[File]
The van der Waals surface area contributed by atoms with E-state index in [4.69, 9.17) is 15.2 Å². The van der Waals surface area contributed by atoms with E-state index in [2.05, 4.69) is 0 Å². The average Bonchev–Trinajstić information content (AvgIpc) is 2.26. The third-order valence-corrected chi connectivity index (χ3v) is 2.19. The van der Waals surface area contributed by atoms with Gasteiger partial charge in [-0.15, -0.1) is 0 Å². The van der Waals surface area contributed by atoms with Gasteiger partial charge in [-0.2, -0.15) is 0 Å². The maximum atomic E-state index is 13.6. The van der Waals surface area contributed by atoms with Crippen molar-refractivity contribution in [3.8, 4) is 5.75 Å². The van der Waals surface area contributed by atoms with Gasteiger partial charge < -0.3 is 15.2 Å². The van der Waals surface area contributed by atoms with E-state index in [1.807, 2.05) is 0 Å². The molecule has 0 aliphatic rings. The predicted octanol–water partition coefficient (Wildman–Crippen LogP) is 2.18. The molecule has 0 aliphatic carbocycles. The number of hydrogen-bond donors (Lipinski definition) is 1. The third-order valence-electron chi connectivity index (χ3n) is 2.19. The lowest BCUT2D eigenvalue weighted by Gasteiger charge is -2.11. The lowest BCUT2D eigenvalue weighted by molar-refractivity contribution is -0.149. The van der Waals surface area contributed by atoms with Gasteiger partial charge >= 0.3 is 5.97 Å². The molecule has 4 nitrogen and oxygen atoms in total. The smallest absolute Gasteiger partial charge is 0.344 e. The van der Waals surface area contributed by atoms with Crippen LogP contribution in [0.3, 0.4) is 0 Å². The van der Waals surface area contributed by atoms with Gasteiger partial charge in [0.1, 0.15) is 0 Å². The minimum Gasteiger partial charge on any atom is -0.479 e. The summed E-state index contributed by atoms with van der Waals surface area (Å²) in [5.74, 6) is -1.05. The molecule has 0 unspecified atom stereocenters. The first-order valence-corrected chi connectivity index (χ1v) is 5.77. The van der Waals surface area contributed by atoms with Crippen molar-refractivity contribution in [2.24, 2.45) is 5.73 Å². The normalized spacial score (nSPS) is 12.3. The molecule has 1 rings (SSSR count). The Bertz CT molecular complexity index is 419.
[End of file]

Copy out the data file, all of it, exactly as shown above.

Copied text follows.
The van der Waals surface area contributed by atoms with E-state index in [4.69, 9.17) is 15.2 Å². The van der Waals surface area contributed by atoms with E-state index in [2.05, 4.69) is 0 Å². The average Bonchev–Trinajstić information content (AvgIpc) is 2.26. The third-order valence-corrected chi connectivity index (χ3v) is 2.19. The van der Waals surface area contributed by atoms with Gasteiger partial charge in [-0.15, -0.1) is 0 Å². The van der Waals surface area contributed by atoms with Gasteiger partial charge in [-0.2, -0.15) is 0 Å². The maximum atomic E-state index is 13.6. The van der Waals surface area contributed by atoms with Crippen molar-refractivity contribution in [3.8, 4) is 5.75 Å². The van der Waals surface area contributed by atoms with Gasteiger partial charge < -0.3 is 15.2 Å². The van der Waals surface area contributed by atoms with E-state index in [1.807, 2.05) is 0 Å². The molecule has 0 aliphatic rings. The predicted octanol–water partition coefficient (Wildman–Crippen LogP) is 2.18. The molecule has 0 aliphatic carbocycles. The number of hydrogen-bond donors (Lipinski definition) is 1. The third-order valence-electron chi connectivity index (χ3n) is 2.19. The lowest BCUT2D eigenvalue weighted by Gasteiger charge is -2.11. The lowest BCUT2D eigenvalue weighted by molar-refractivity contribution is -0.149. The van der Waals surface area contributed by atoms with Gasteiger partial charge >= 0.3 is 5.97 Å². The molecule has 4 nitrogen and oxygen atoms in total. The smallest absolute Gasteiger partial charge is 0.344 e. The van der Waals surface area contributed by atoms with Crippen LogP contribution in [0.3, 0.4) is 0 Å². The van der Waals surface area contributed by atoms with Gasteiger partial charge in [0.1, 0.15) is 0 Å². The minimum Gasteiger partial charge on any atom is -0.479 e. The summed E-state index contributed by atoms with van der Waals surface area (Å²) in [5.74, 6) is -1.05. The molecule has 0 unspecified atom stereocenters. The first-order valence-corrected chi connectivity index (χ1v) is 5.77. The van der Waals surface area contributed by atoms with Crippen molar-refractivity contribution in [2.24, 2.45) is 5.73 Å². The normalized spacial score (nSPS) is 12.3. The molecule has 1 rings (SSSR count). The Bertz CT molecular complexity index is 419.